Billie Piper appeared to let slip that Kylie Minogue is engaged to her long-term boyfriend Paul Solomons after referring to him as the pop star’s ‘fiancé’ in a candid essay.
The actress, 38, detailed the moment she once collapsed at the age of 18 after ‘days of Diet Cokes and Marlboro Lights’ exacerbated her eating disorder in 1996, and was taken to hospital by a man she later learned was Kylie’s long-term beau.
Writing in a candid essay for ELLE UK, she wrote: ‘It was 2000 when I passed out in a Covent Garden club – ‘foaming at the mouth’, apparently, but I have no reason to believe that.
Honest: Billie Piper revealed she collapsed in a club at the age of 18 after ‘days of Diet Cokes and Marlboro Lights’ exacerbated her eating disorder in a candid essay shared on Thursday
‘My PR rang through to my hospital bed to fill in some blanks – I’d been carried out of the club by a man, apparently. A hero or a pest? I wondered. It’s always hard to tell.
‘(Later, I’d find out his name is Paul, like my dad. He’s Welsh, works at GQ and will, in time, become a dear friend, a blinding success and Kylie Minogue’s fiancé. Hero, not pest. Kylie knows.)’
Billie went on: ‘My ‘dramatic turn’ – as I liked to call it – was a result of days of Diet Cokes and Marlboro Lights fuelling a very active eating disorder, cystitis that crept up my back and into my kidneys, a goblet of sweet white wine and a mind and body dissociation that I feared for the very first time.
Incident: Explaining what happened, she wrote: ‘It was 2000 when I passed out in a Covent Garden club – ‘foaming at the mouth’, apparently, but I have no reason to believe that’
Cause: Billie (pictured in 2000) said her collapse was also caused by ‘cystitis that crept up my back and into my kidneys, a goblet of sweet white wine and a mind and body dissociation’
‘Following that sojourn in hospital, my mother dragged me to a local therapist. I took immediate offence when the therapist asked me if my not eating was because I wanted to be a boy.
‘Ridiculous, I thought. I left. I think about that comment a lot. Maybe I did want to be a boy. Maybe we all did on some level. Or maybe she was s**t at her job. In any case, that was the end of therapy for me. Until I was 34.’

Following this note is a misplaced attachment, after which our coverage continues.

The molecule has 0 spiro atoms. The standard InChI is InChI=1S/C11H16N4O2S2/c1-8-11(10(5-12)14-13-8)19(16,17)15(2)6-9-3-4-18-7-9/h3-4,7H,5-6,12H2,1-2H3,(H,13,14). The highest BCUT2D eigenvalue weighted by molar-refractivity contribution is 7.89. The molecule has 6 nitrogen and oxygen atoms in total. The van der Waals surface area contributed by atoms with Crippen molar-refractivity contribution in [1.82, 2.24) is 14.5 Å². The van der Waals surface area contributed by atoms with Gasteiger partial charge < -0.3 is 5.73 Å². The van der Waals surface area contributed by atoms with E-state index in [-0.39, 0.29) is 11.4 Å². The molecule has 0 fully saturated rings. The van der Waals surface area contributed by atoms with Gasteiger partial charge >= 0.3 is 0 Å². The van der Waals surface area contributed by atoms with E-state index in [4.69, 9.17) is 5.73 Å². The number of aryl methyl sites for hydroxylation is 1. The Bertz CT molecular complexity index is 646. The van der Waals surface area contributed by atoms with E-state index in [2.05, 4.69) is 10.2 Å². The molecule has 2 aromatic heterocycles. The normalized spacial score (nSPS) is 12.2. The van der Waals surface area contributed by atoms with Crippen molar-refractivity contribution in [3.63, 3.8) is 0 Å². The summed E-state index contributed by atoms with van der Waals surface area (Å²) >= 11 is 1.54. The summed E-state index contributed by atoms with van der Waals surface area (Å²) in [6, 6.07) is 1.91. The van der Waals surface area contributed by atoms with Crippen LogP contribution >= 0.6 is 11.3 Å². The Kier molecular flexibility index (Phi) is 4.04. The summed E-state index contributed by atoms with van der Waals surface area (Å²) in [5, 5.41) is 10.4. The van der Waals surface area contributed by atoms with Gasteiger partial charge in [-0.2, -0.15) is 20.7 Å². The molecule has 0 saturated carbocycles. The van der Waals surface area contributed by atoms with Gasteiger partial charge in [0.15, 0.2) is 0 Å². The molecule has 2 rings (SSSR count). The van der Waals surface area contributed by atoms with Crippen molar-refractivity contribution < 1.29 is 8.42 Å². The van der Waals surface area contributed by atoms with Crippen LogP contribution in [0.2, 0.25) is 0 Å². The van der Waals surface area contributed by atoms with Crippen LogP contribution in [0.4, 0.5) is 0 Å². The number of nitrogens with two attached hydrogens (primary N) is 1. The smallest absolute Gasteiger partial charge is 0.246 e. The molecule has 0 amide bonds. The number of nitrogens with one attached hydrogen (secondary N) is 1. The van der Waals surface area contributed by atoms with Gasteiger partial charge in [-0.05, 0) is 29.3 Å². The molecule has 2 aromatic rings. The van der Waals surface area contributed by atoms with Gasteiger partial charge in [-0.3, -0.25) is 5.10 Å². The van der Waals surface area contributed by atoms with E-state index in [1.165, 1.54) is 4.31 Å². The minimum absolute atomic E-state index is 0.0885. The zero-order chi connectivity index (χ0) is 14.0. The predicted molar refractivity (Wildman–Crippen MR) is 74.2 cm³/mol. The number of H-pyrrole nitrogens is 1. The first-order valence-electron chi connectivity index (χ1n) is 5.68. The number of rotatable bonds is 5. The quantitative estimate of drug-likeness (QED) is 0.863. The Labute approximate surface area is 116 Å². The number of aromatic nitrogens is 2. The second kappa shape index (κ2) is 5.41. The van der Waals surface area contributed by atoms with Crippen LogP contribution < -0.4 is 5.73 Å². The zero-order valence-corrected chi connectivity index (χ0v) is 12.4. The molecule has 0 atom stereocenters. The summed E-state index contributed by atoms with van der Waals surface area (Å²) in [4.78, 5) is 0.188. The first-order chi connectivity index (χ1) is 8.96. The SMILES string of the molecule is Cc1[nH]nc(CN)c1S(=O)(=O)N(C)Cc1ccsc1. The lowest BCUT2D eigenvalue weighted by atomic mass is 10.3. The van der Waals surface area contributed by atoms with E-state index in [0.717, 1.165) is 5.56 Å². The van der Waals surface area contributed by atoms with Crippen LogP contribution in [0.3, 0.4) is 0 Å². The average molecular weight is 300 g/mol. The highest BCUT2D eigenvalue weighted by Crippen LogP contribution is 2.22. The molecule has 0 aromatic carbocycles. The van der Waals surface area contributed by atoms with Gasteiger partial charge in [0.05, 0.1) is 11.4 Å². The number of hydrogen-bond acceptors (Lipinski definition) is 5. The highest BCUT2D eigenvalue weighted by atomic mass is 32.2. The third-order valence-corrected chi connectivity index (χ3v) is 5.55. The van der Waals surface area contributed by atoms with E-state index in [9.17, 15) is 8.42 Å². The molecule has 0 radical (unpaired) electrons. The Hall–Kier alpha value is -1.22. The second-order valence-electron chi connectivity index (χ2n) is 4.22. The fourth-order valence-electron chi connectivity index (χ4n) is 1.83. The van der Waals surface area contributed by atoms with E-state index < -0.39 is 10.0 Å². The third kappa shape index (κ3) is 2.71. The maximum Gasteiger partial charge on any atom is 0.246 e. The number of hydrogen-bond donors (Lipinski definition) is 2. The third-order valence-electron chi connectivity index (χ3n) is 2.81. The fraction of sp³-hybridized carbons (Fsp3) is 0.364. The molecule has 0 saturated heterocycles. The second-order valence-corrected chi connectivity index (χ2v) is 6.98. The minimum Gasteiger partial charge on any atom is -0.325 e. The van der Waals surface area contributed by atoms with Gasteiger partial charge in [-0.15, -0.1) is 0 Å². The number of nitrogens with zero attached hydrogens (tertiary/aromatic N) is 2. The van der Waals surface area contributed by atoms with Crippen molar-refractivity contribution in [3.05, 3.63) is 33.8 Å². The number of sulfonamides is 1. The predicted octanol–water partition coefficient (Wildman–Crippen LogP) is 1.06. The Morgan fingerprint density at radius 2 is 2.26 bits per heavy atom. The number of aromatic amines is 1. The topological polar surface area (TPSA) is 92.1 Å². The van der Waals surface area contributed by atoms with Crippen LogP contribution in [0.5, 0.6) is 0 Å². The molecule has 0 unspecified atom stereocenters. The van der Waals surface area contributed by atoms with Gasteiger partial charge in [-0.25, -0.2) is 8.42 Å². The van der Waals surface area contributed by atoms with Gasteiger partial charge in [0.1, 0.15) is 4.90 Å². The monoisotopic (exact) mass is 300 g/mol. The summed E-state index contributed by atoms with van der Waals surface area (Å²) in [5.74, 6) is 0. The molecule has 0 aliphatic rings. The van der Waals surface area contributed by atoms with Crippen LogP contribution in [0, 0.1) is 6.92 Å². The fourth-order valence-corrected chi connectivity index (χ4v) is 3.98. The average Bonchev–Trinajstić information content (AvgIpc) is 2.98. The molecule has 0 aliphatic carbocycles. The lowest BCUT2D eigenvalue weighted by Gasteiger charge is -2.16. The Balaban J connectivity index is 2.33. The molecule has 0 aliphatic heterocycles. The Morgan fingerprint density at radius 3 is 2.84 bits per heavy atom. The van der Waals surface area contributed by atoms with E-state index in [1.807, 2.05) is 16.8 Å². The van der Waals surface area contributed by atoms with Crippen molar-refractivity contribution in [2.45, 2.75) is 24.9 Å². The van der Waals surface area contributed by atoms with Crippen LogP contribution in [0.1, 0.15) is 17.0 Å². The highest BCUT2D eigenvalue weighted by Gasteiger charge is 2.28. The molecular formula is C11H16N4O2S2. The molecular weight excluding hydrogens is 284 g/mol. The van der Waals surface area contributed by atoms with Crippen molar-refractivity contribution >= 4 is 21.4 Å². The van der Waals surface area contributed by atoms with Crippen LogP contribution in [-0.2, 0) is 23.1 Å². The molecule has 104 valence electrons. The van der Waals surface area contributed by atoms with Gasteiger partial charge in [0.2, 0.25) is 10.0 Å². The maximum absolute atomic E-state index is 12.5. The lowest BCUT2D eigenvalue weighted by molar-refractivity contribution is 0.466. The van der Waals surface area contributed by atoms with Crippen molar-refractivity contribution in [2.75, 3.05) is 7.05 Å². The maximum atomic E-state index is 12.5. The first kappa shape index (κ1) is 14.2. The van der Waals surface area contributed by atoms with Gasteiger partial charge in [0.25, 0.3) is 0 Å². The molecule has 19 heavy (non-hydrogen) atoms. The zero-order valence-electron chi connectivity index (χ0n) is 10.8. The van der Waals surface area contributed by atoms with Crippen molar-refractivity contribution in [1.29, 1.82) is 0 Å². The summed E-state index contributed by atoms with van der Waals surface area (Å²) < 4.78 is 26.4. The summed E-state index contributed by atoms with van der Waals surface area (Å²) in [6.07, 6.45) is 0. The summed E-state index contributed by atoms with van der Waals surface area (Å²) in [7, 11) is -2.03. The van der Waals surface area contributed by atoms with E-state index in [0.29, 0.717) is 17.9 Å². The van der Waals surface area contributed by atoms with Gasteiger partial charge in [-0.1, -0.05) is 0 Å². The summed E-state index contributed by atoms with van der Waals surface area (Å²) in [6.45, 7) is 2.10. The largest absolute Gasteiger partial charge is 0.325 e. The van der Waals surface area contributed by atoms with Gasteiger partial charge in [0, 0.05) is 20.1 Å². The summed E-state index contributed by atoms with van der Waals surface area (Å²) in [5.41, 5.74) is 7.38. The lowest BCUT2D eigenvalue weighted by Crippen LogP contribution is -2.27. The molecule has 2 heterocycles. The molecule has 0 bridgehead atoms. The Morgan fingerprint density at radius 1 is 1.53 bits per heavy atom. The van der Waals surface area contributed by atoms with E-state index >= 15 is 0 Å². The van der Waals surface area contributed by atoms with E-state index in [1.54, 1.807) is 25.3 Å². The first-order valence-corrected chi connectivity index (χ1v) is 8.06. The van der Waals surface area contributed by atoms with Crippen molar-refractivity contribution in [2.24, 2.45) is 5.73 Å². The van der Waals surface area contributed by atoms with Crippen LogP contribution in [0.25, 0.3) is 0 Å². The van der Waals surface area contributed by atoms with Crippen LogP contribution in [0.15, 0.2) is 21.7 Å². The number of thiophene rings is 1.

Kylie has previously brushed off rumours that she is engaged to long-term boyfriend Paul, after three years together.
After several long-term relationships, she became engaged in 2016 to British actor Joshua Sasse, who was 28 at the time, but the relationship ended a year later and subsequently suffered a breakdown.
Kylie then started dating Paul in 2018 and last year gushed: ‘I’ve met someone who I feel good with. It feels right.’
In October it was then reported by New Idea that the pair were planning to marry in Melbourne this year, depending on the outcome of the COVID-19
Billie went on to detail her mental health has morphed over the years, saying she has often had to deal with anxiety and an ‘obsession’ with achieving more.
She explained: ‘My anxiety, my need to achieve, my obsession with outdoing myself at every juncture has been a running theme in my life.
Hero: Her ‘dramatic turn’ saw her get taken to hospital by a man she later learned was Paul Solomons, who is now Kylie Minogue’s fiancé (pictured in 2019)
Reflective: Billie (pictured in 1999) went on: ‘My mother dragged me to a local therapist… [who] asked me if my not eating was because I wanted to be a boy. Ridiculous, I thought’
‘Later, this need to achieve and control and be the best version of myself morphed into an eating disorder, then later into what I can only describe as an addiction to work.’
Billie stipulated that being aware of her mental health struggles meant she could work on it: ‘Now being aware of that propensity means I can, to an extent, do something about it.’
The Doctor Who star went on: ‘Therapy does not change who you are. My inner workaholic is still there. So is that white noise at 3am.
‘Working on my mental health is about awareness. Being aware when I’m behaving in a certain way or being overly critical of myself or living for someone else.
‘The change is awareness. I wish it could be more fantastical than that, but the reality is that it just isn’t.
‘All the therapy in the world, all that money spent, and I’m still drawn into behaviours I wish I’d been cured of – but I don’t think I ever will be and that’s OK.’
Read more: The March issue of ELLE UK is on sale from 04 February 2021
Billie, who has had a successful acting and singing career, also discussed the pressures that women face every day to make sure they ‘have it all’.
‘As I entered my thirties and the stakes of all my life decisions became so much greater, I felt restless under this new pressure,’ she claimed.
‘The pressure to not just do your job and live your life and keep your kids content – but instead to exist in hyper 4D.
‘Look, I understand these pressures affect men, too. I’m well aware of how this movement has left men scrabbling. But this very particular issue is, in my opinion, an acutely female epidemic.’
The March issue of ELLE UK is on sale from 04 February 2021.
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Awareness: Billie added her mental health has morphed over the years, and she has had to deal with anxiety and an ‘obsession’ with achieving more, but she can now work to improve it